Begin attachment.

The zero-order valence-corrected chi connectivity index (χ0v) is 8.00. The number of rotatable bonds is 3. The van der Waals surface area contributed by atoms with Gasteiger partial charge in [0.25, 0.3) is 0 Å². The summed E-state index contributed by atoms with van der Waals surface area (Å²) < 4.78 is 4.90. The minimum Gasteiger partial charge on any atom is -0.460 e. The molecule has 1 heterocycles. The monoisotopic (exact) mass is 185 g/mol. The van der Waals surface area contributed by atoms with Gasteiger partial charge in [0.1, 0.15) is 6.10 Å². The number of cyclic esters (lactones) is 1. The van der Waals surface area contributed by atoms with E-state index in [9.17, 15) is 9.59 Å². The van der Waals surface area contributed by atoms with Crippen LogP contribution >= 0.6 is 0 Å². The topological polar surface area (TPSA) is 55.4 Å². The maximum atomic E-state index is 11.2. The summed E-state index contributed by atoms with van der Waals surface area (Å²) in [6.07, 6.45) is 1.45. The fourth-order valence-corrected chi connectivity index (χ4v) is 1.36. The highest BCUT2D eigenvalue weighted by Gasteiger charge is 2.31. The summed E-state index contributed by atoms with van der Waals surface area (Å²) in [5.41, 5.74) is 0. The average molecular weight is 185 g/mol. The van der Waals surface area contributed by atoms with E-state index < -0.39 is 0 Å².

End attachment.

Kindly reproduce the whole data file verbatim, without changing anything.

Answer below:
The zero-order valence-corrected chi connectivity index (χ0v) is 8.00. The number of rotatable bonds is 3. The van der Waals surface area contributed by atoms with Gasteiger partial charge in [0.25, 0.3) is 0 Å². The summed E-state index contributed by atoms with van der Waals surface area (Å²) < 4.78 is 4.90. The minimum Gasteiger partial charge on any atom is -0.460 e. The molecule has 1 heterocycles. The monoisotopic (exact) mass is 185 g/mol. The van der Waals surface area contributed by atoms with Gasteiger partial charge in [0.1, 0.15) is 6.10 Å². The number of cyclic esters (lactones) is 1. The van der Waals surface area contributed by atoms with E-state index in [9.17, 15) is 9.59 Å². The van der Waals surface area contributed by atoms with Crippen LogP contribution >= 0.6 is 0 Å². The topological polar surface area (TPSA) is 55.4 Å². The maximum atomic E-state index is 11.2. The summed E-state index contributed by atoms with van der Waals surface area (Å²) in [6.07, 6.45) is 1.45. The fourth-order valence-corrected chi connectivity index (χ4v) is 1.36. The highest BCUT2D eigenvalue weighted by Gasteiger charge is 2.31. The summed E-state index contributed by atoms with van der Waals surface area (Å²) in [5.41, 5.74) is 0. The average molecular weight is 185 g/mol. The van der Waals surface area contributed by atoms with E-state index < -0.39 is 0 Å².